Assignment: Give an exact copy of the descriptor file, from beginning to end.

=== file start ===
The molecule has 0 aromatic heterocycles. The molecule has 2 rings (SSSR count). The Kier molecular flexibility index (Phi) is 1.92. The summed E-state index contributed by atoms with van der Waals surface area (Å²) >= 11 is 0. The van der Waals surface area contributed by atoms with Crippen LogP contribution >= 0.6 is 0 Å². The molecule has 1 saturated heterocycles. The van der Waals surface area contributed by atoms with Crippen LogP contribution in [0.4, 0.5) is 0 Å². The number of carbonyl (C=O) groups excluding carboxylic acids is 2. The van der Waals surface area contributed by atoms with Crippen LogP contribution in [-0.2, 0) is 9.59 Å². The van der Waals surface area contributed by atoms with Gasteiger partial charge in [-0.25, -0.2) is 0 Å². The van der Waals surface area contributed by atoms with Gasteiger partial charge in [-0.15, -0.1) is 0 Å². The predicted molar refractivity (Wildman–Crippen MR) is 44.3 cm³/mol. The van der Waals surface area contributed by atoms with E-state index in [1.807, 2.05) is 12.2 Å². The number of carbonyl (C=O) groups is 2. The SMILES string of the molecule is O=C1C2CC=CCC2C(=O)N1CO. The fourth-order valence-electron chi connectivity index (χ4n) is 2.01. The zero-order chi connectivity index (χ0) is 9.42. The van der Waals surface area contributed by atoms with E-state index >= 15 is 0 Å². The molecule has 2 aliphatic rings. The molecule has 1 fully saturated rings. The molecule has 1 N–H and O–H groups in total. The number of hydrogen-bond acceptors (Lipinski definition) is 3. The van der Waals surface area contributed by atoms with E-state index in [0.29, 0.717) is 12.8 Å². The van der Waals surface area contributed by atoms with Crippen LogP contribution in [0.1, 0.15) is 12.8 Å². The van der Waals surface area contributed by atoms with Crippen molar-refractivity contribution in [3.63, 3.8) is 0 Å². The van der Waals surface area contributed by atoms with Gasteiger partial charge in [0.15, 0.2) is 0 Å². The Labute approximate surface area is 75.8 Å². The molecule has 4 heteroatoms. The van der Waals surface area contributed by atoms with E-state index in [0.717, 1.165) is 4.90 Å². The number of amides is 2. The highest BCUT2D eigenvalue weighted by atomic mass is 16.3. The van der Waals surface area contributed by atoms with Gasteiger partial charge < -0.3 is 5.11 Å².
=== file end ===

The molecule has 0 aromatic heterocycles. The molecule has 2 rings (SSSR count). The Kier molecular flexibility index (Phi) is 1.92. The summed E-state index contributed by atoms with van der Waals surface area (Å²) >= 11 is 0. The van der Waals surface area contributed by atoms with Crippen LogP contribution >= 0.6 is 0 Å². The molecule has 1 saturated heterocycles. The van der Waals surface area contributed by atoms with Crippen LogP contribution in [0.4, 0.5) is 0 Å². The number of carbonyl (C=O) groups excluding carboxylic acids is 2. The van der Waals surface area contributed by atoms with Crippen LogP contribution in [-0.2, 0) is 9.59 Å². The van der Waals surface area contributed by atoms with Gasteiger partial charge in [-0.25, -0.2) is 0 Å². The van der Waals surface area contributed by atoms with Gasteiger partial charge in [-0.15, -0.1) is 0 Å². The predicted molar refractivity (Wildman–Crippen MR) is 44.3 cm³/mol. The van der Waals surface area contributed by atoms with E-state index in [1.807, 2.05) is 12.2 Å². The number of carbonyl (C=O) groups is 2. The SMILES string of the molecule is O=C1C2CC=CCC2C(=O)N1CO. The fourth-order valence-electron chi connectivity index (χ4n) is 2.01. The zero-order chi connectivity index (χ0) is 9.42. The van der Waals surface area contributed by atoms with E-state index >= 15 is 0 Å². The molecule has 2 aliphatic rings. The molecule has 1 fully saturated rings. The molecule has 1 N–H and O–H groups in total. The number of hydrogen-bond acceptors (Lipinski definition) is 3. The van der Waals surface area contributed by atoms with E-state index in [0.29, 0.717) is 12.8 Å². The van der Waals surface area contributed by atoms with Crippen LogP contribution in [0.1, 0.15) is 12.8 Å². The van der Waals surface area contributed by atoms with Crippen molar-refractivity contribution in [3.63, 3.8) is 0 Å². The van der Waals surface area contributed by atoms with Gasteiger partial charge in [0.15, 0.2) is 0 Å². The Labute approximate surface area is 75.8 Å². The molecule has 4 heteroatoms. The van der Waals surface area contributed by atoms with E-state index in [0.717, 1.165) is 4.90 Å². The number of amides is 2. The highest BCUT2D eigenvalue weighted by atomic mass is 16.3. The van der Waals surface area contributed by atoms with Gasteiger partial charge < -0.3 is 5.11 Å².